Habitat : Viola renifolia is native to northern North America, where it has a widespread distribution across Canada and the northern United States as far south as Washington, Colorado, and New York. It is grown in part shade, sun; cool coniferous swamps and woods.
Description:
Viola renifolia is a perennial herb growing up to 10 centimeters tall. It does not have stems, rhizomes, or stolons. The kidney-shaped leaf blades are 3 to 6 centimeters long and are borne on petioles up to 15 centimeters long. It is in flower during April to June. The flower is 1 to 1.5 centimeters long and white in color with purple lines on the lower three petals. The fruit is a purplish nearly spherical capsules; seeds are brown; ripening mid-summer.

This violet grows in white spruce and black spruce forests, and temperate coniferous forests. Near the Great Lakes it grows in swamps and wooded areas….CLICK & SEE THE PICTURES :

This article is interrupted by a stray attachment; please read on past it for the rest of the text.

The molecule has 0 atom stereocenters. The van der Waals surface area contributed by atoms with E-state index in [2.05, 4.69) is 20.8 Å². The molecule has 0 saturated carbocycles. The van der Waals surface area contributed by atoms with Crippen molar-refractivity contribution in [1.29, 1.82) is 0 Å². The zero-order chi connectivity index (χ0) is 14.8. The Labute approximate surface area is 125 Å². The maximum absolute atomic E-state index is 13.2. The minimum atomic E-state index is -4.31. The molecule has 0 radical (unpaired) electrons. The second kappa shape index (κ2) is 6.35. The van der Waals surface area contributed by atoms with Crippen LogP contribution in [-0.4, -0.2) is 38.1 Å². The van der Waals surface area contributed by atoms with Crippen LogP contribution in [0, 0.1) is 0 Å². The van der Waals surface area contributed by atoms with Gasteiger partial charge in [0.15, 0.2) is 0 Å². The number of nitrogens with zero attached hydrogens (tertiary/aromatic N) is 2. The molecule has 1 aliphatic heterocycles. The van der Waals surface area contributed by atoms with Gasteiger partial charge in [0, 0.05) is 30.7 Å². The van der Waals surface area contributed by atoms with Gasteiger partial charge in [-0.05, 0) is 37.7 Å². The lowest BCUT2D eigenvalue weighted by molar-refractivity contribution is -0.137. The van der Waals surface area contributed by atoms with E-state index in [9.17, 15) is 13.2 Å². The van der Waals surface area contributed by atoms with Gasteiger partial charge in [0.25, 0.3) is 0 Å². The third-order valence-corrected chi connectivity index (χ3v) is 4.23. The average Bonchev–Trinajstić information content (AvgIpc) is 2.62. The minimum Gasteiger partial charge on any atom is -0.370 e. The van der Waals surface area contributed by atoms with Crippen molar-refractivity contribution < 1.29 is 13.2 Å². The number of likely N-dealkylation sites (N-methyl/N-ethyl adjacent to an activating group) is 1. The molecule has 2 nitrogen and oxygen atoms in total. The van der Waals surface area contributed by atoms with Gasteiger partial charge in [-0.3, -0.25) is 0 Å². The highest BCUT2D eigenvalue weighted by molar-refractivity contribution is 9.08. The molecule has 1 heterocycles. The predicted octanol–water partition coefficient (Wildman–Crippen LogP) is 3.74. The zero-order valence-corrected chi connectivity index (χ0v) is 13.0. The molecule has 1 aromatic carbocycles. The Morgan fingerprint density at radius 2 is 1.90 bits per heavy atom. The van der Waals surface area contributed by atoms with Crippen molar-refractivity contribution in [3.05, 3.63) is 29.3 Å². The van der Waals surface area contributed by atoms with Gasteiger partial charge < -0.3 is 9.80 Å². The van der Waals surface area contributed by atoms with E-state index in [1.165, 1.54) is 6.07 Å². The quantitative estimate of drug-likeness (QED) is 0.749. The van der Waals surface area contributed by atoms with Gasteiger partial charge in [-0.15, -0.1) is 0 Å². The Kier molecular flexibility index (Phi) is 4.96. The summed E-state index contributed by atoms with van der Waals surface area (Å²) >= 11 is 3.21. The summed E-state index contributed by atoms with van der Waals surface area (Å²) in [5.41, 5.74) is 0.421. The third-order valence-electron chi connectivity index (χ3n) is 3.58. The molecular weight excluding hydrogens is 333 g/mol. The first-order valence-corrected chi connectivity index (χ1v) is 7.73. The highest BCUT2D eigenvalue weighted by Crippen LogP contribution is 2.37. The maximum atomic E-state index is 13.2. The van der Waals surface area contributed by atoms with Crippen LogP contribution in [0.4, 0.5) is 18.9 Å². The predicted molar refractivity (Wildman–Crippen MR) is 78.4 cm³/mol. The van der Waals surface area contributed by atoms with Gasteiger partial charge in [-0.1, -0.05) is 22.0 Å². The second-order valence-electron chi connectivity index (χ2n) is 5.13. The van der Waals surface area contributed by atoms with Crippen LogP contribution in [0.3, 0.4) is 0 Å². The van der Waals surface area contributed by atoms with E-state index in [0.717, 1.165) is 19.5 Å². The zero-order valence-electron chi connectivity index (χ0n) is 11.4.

Edible & Medicinal Uses:
Violets are high in vitamins A and C; the leaves contain as much vitamin C as 4 oranges. The flowers have been used as a garnish (fresh or candied) or as a flavouring and colouring in vinegar. They have also been made into jelly and syrup.

Flower Essences: Indications: uncomfortable in closed spaces and constrained environments; fearful of losing one’s identity in a group; unable to embody one’s sensitivity in a comfortable way.

Known Hazards: The rhizomes, fruits and/or seeds of some violets are poisonous, causing severe stomach and intestinal upset, as well as nervousness and respiratory and circulatory depression. The species name renifolia, from the Latin rens, ‘a kidney’, and folium, ‘a leaf’, refers to the kidney-shaped leaves typical of this plant.
Disclaimer : The information presented herein is intended for educational purposes only. Individual results may vary, and before using any supplement, it is always advisable to consult with your own health care provider.
Resources:
https://en.wikipedia.org/wiki/Viola_renifolia
http://www.herbnet.com/Herb%20Uses_UZ.htm